If you are part of the small business world, you are part of the fuel that runs America’s economy. A small business is defined as having fewer than 500 employees, but most small businesses have one employee, and more than half are home based. Local economies should be concentrating on building and improving small businesses rather than hoping for a large company to come to town.
National small business week is May 5-10 and a time to remember that the backbone of America is small business. Of the 28 million small businesses in the country, 22 million are “non-employers” which means sole proprietors working as independents like carpenters, electricians, consultants, insurance agents, real estate brokers, counselors, writers, lawyers and many more. More than half of all small businesses are home-based. Small businesses return $68 of every $100 spent in your business to the local economy. U.S. small businesses employed about half or 56.1 million of the nation’s private workforce in 2017. Small businesses have generated more than 65 percent of the new jobs created in the U.S. since 1996. Approximately 70 percent of all U.S. small businesses are owned and operated by a single individual.
For a small business, success consists of getting up just one more time than you fall. It means never giving up, it means success is just around the corner, but you cannot be successful unless you have faith in yourself. Walt Disney approached several banks for a loan to get started and used the term “Imagineering” for his business. The problem was that those supposedly smart bankers didn’t know what “Imagineering” meant and they didn’t understand the vision of the Imagineering concept. Finally, Disney met a small banker who understood thinking out of the box and decided to fund Disney in phases of his concept. Today, Disneyland and all its imagined characters are what Walt Disney created and made him a success.
Incredibly, the story of Harry Potter almost never got to press. Twelve publishers turned the first book down. The 13th publisher would have done so, too, had the daughter of its CEO not begged her father to please publish the book. So a little girl’s wish was granted and Harry Potter came to be. The Harry Potter series has sold more than 400 million copies, filled nearly a million movie theater seats and has made J.K. Rowling a phenomenal success. If you have time, it’s worth watching Rowling’s commencement speech at Harvard. It is specifically about failure, and the very precious gifts it can give.
The third try’s the charm.
It took Henry Ford three runs at building a car for the masses before he finally featured the Model A in 1904. His problem was not failure in building a car. The problem was not getting a prototype ready for market fast enough for his investors. Ford’s first attempt at launching a car company failed when his investors felt he wasn’t making progress fast enough, and so they bailed on him. Most of the time investors are short sighted and conservative with their money. Ford then failed a second time after talking one of those same investors into funding him once more. Still, Ford didn’t produce results fast enough for the investor. So the investor brought in a manager to speed things up. Ford and the manager didn’t work together well, and so Ford walked off the job. Finally, Ford found an investor who believed in him enough to give him the time and freedom to do what he needed to do. As with the banker and Walt Disney, the patience paid off. Ford Motor Company became a household name, transformed American culture, and sold enough cars to make Ford – and his patient investor – a billionaire many, many times over. Ford’s estimated net worth at the time of his death in 1947 was $188-199 billion dollars.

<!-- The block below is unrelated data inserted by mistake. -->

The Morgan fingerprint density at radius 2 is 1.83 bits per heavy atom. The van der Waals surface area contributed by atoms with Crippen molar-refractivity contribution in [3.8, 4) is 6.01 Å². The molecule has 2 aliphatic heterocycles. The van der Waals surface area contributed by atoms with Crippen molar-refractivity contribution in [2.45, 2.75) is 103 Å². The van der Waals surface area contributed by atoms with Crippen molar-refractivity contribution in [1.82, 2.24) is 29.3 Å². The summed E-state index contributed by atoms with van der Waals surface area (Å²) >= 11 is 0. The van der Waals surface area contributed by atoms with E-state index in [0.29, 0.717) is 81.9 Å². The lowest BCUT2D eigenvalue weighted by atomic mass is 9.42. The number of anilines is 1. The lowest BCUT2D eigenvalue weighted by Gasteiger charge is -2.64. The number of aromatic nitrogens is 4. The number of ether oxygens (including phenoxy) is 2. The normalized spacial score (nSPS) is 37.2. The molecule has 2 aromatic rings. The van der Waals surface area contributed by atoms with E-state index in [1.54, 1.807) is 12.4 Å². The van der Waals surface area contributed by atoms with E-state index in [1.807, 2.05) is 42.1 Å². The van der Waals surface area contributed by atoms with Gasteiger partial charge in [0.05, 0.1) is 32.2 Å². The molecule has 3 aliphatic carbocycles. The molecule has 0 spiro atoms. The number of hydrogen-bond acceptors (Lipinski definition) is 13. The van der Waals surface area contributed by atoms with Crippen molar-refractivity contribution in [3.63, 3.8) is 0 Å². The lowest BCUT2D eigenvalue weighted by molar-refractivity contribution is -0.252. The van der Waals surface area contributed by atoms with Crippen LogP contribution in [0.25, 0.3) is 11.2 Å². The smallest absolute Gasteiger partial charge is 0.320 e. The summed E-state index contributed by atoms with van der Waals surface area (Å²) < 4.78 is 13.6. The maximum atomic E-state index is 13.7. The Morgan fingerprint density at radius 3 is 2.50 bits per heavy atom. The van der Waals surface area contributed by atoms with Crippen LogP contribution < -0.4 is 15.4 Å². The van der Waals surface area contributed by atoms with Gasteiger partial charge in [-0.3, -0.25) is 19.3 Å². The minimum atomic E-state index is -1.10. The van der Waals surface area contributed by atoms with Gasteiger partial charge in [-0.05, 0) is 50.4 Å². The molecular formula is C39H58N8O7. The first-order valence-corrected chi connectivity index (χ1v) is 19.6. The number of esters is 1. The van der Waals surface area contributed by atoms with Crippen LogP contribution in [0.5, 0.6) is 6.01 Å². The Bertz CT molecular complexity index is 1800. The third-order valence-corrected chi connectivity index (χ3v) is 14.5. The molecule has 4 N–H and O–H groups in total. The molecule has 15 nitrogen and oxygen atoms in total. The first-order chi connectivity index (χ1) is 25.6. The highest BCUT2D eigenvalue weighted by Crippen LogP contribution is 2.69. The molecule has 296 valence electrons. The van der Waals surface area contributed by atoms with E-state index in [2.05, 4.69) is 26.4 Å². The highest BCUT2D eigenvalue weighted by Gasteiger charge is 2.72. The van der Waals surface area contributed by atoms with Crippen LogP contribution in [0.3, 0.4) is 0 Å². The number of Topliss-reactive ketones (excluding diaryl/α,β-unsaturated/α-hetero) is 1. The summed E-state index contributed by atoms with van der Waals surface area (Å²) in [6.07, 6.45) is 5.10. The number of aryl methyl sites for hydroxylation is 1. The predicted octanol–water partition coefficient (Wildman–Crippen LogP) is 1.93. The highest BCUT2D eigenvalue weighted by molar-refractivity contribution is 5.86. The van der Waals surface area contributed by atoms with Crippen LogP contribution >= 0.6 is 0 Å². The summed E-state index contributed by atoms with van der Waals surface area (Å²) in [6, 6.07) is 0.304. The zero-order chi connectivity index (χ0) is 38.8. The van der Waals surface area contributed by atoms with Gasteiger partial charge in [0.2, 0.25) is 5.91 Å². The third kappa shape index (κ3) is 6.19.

Organized by the Small Business Administration, this is the 52nd year in a row that the president of the United States has declared one week per year the official celebration of the Main Street entrepreneur or small town business owner. We have our fair share of small businesses in Kingsville that have remained active through many years of dedication and hard.
“National Small Business Week is a chance to honor our nation’s 28 million small businesses and renew our commitment to fostering the entrepreneurial spirit that is central to the American experience,” said SBA Administrator Maria Contreras-Sweet, the head of the U.S. Small Business Administration.
It is also a time to reflect on Kingsville’s and Kleberg County’s small businesses that make our community a wonderful place to live.